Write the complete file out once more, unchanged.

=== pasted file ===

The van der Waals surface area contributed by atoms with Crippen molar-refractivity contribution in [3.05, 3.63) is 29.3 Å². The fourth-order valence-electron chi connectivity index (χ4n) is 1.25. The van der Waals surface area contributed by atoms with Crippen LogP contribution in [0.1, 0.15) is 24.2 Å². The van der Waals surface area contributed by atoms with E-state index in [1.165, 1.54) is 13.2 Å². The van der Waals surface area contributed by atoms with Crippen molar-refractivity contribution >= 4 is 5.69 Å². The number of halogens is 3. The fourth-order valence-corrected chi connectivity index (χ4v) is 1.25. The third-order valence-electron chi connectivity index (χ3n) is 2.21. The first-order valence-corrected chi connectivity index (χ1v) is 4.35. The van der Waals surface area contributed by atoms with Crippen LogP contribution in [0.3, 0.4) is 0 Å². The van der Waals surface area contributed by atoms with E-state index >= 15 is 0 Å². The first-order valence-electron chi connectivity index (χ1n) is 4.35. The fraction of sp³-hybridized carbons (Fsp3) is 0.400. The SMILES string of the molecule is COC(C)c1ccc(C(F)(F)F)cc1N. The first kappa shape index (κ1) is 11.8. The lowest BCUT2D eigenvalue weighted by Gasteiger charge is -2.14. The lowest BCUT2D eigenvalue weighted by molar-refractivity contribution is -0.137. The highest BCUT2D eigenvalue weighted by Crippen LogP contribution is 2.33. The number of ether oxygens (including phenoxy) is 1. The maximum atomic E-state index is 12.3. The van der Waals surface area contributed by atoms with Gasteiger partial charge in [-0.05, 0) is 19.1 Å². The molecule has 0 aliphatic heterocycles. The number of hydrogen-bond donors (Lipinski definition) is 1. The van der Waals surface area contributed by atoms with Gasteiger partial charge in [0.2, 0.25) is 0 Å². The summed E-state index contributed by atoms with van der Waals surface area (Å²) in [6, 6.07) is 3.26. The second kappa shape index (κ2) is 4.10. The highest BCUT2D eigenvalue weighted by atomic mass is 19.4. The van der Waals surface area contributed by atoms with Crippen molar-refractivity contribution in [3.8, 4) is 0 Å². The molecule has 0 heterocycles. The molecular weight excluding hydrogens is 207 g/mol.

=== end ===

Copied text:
The van der Waals surface area contributed by atoms with Crippen molar-refractivity contribution in [3.05, 3.63) is 29.3 Å². The fourth-order valence-electron chi connectivity index (χ4n) is 1.25. The van der Waals surface area contributed by atoms with Crippen LogP contribution in [0.1, 0.15) is 24.2 Å². The van der Waals surface area contributed by atoms with E-state index in [1.165, 1.54) is 13.2 Å². The van der Waals surface area contributed by atoms with Crippen molar-refractivity contribution >= 4 is 5.69 Å². The number of halogens is 3. The fourth-order valence-corrected chi connectivity index (χ4v) is 1.25. The third-order valence-electron chi connectivity index (χ3n) is 2.21. The first-order valence-corrected chi connectivity index (χ1v) is 4.35. The van der Waals surface area contributed by atoms with Crippen LogP contribution in [0.3, 0.4) is 0 Å². The van der Waals surface area contributed by atoms with E-state index >= 15 is 0 Å². The first-order valence-electron chi connectivity index (χ1n) is 4.35. The fraction of sp³-hybridized carbons (Fsp3) is 0.400. The SMILES string of the molecule is COC(C)c1ccc(C(F)(F)F)cc1N. The first kappa shape index (κ1) is 11.8. The lowest BCUT2D eigenvalue weighted by Gasteiger charge is -2.14. The lowest BCUT2D eigenvalue weighted by molar-refractivity contribution is -0.137. The highest BCUT2D eigenvalue weighted by Crippen LogP contribution is 2.33. The number of ether oxygens (including phenoxy) is 1. The maximum atomic E-state index is 12.3. The van der Waals surface area contributed by atoms with Gasteiger partial charge in [-0.05, 0) is 19.1 Å². The molecule has 0 aliphatic heterocycles. The number of hydrogen-bond donors (Lipinski definition) is 1. The van der Waals surface area contributed by atoms with Gasteiger partial charge in [0.2, 0.25) is 0 Å². The summed E-state index contributed by atoms with van der Waals surface area (Å²) in [6, 6.07) is 3.26. The second kappa shape index (κ2) is 4.10. The highest BCUT2D eigenvalue weighted by atomic mass is 19.4. The van der Waals surface area contributed by atoms with Crippen molar-refractivity contribution in [3.8, 4) is 0 Å². The molecule has 0 heterocycles. The molecular weight excluding hydrogens is 207 g/mol.